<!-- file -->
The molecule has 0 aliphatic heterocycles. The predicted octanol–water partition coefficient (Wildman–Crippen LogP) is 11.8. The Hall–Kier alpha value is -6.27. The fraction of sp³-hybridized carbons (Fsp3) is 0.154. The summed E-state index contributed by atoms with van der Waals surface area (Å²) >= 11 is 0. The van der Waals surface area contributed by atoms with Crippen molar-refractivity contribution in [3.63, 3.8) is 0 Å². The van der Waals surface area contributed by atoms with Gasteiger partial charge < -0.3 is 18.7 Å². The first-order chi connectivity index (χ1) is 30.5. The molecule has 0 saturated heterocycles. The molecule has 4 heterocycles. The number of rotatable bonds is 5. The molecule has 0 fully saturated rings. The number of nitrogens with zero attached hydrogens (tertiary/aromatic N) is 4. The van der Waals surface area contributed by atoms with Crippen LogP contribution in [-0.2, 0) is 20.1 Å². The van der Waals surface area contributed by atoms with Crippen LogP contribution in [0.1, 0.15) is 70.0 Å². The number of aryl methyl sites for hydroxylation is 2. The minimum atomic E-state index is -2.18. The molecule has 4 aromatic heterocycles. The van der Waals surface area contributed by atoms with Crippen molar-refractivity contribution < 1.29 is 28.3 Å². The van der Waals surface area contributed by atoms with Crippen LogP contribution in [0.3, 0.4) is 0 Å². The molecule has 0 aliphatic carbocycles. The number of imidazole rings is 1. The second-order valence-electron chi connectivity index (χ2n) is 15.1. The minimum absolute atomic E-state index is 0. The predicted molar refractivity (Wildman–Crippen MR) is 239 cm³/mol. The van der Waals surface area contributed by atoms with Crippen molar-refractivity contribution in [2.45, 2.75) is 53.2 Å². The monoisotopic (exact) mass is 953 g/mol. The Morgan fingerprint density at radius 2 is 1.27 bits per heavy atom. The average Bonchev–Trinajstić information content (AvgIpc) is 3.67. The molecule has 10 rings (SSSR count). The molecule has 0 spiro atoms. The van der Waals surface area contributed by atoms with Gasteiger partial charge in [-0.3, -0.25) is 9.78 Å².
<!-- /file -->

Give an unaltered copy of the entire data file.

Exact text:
The molecule has 0 aliphatic heterocycles. The predicted octanol–water partition coefficient (Wildman–Crippen LogP) is 11.8. The Hall–Kier alpha value is -6.27. The fraction of sp³-hybridized carbons (Fsp3) is 0.154. The summed E-state index contributed by atoms with van der Waals surface area (Å²) >= 11 is 0. The van der Waals surface area contributed by atoms with Crippen molar-refractivity contribution in [3.63, 3.8) is 0 Å². The van der Waals surface area contributed by atoms with Gasteiger partial charge < -0.3 is 18.7 Å². The first-order chi connectivity index (χ1) is 30.5. The molecule has 0 saturated heterocycles. The molecule has 4 heterocycles. The number of rotatable bonds is 5. The molecule has 0 fully saturated rings. The number of nitrogens with zero attached hydrogens (tertiary/aromatic N) is 4. The van der Waals surface area contributed by atoms with Crippen LogP contribution in [-0.2, 0) is 20.1 Å². The van der Waals surface area contributed by atoms with Crippen LogP contribution in [0.1, 0.15) is 70.0 Å². The number of aryl methyl sites for hydroxylation is 2. The minimum atomic E-state index is -2.18. The molecule has 4 aromatic heterocycles. The van der Waals surface area contributed by atoms with Crippen molar-refractivity contribution < 1.29 is 28.3 Å². The van der Waals surface area contributed by atoms with Crippen LogP contribution in [0.3, 0.4) is 0 Å². The molecule has 0 aliphatic carbocycles. The number of imidazole rings is 1. The second-order valence-electron chi connectivity index (χ2n) is 15.1. The minimum absolute atomic E-state index is 0. The predicted molar refractivity (Wildman–Crippen MR) is 239 cm³/mol. The van der Waals surface area contributed by atoms with Crippen molar-refractivity contribution in [2.45, 2.75) is 53.2 Å². The monoisotopic (exact) mass is 953 g/mol. The Morgan fingerprint density at radius 2 is 1.27 bits per heavy atom. The average Bonchev–Trinajstić information content (AvgIpc) is 3.67. The molecule has 10 rings (SSSR count). The molecule has 0 spiro atoms. The van der Waals surface area contributed by atoms with Gasteiger partial charge in [-0.3, -0.25) is 9.78 Å².